Saskatchewan rink shooting for record-setting win at Canadian Wheelchair Curling Championships

Saskatchewan’s Marie Wright and British Columbia’s Ina Forrest have a lot in common. They’re both national team-level curlers, they’re longtime friends and they’re both competing at this week’s Canadian Wheelchair Curling Championships in Moose Jaw.

For this week, they’re also roommates.

It’s a common para-sport story — top rivals hanging out together off the ice. Both are longtime top-level competitors, with at least one of Wright’s teammates calling her the face of Saskatchewan wheelchair curling. She relishes the moniker.

“I’ve actually been called that a few times this year. And it just makes me feel proud to be representing Saskatchewan, our province, and our city, Moose Jaw. To be that well known is amazing.”

For Forrest, the choice to share a home with Wright was a no-brainer.

“Last year, nationals were here as well and I stayed with Marie. And so I thought, ‘Hey, that just worked out so good.’ And it’s such a wonderful opportunity to spend more time together,” Forrest said.

WATCH | Saskatchewan defends title at national wheelchair curling championship in Moose Jaw:

Saskatchewan defends title at national wheelchair curling championship in Moose Jaw

Two teams are representing Saskatchewan at the Canadian Wheelchair Curling Championship in Moose Jaw. The skip of Saskatchewan 1, Gil Dash, is going for a record-breaking fifth win. The skip of Saskatchewan 2, Rod Pederson, is leading a rookie team.

Wright has a 2018 Paralympic medal to her name and has won four national championships, but her career can be traced back to Forrest, a four-time Paralympian who has been with the national team in some capacity since 2007. Wright said that she was a reluctant curler when she first started, having been recruited to fill out the first Saskatchewan rink to go to nationals in 2009, but that changed once she started competing with, and watching, Forrest.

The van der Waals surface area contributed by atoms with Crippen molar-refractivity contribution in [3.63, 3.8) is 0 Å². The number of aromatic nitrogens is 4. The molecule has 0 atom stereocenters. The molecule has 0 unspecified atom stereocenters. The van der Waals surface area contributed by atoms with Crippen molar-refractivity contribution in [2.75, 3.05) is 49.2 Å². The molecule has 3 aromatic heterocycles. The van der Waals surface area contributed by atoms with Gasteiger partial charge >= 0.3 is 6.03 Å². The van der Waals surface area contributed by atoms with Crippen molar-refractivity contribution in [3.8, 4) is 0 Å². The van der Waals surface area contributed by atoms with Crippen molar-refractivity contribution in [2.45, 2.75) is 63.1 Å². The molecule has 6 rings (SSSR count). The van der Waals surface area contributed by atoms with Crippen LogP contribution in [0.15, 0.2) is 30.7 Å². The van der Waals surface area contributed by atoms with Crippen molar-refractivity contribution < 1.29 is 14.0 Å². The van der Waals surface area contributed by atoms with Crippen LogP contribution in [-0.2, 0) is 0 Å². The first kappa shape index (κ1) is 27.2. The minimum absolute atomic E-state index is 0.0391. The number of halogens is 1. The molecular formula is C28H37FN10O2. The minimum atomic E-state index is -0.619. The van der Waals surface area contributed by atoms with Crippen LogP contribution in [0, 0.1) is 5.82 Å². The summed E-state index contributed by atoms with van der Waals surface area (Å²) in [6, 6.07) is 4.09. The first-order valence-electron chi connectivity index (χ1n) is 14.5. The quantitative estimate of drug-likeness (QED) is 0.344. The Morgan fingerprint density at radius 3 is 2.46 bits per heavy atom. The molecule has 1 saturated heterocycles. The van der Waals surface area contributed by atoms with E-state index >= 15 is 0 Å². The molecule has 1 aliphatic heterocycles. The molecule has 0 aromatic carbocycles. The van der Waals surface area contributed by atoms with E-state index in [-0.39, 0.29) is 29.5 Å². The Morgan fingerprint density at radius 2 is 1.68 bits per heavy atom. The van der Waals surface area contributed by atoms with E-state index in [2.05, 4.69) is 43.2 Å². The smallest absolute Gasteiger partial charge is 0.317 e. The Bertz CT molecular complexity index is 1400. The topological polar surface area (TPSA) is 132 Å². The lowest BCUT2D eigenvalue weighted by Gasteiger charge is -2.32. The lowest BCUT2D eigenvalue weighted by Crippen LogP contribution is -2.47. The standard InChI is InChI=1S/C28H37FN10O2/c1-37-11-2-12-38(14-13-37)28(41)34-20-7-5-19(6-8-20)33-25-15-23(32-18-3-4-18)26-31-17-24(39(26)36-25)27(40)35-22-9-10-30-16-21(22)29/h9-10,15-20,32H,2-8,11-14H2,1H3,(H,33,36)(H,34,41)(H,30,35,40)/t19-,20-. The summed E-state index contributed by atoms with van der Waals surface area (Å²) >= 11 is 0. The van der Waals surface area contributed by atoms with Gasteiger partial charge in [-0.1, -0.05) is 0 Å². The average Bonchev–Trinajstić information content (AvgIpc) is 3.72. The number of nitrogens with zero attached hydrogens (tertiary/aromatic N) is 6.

“I had grown up a hockey player. So hockey and curling doesn’t really mix.… But they twisted my arm and they got me to go give it a try,” Wright said. 

“From the very first time that I got on the ice, I just fell in love with the sport, and just wanted to aspire to be better and better. Every year, I watched my friend Ina Forest from B.C. [compete] with Team Canada. And my goal, my inspiration, was to make it there with her.”

Now, 15 years later, Wright and her rink are going for a record-breaking fifth national championship.

Four people in green uniforms sit in wheelchairs on a curling sheet.
From left, skip Gil Dash, vice-skip Marie Wright, second Moose Gibson and lead Sheryl Pederson make up the Saskatchewan 1 rink in this week’s Canadian Wheelchair Curling Championships in Moose Jaw. (Mike Stobbs/Curling Canada)

Stick around any para-sport long enough and the topic will eventually turn toward recruitment. Wheelchair curling is no different. That’s why, in recent years, Curling Canada has increased its focus on its Next Gen program. Kyle Paquette, Curling Canada’s paralympic program director, believes this will pay dividends.

“To endure some of the retirements that are bound to happen after this quadrennial, we knew that we needed to really make an effort at finding new talents and new athletes.”

One of Canada’s next-gen athletes, Jill Hopkins, who curls out of the Toronto Cricket Club, has been recruited to compete for Manitoba this week. Her start in curling came after some friends pointed out there were people at their club curling from a wheelchair and asked if she was interested in trying it.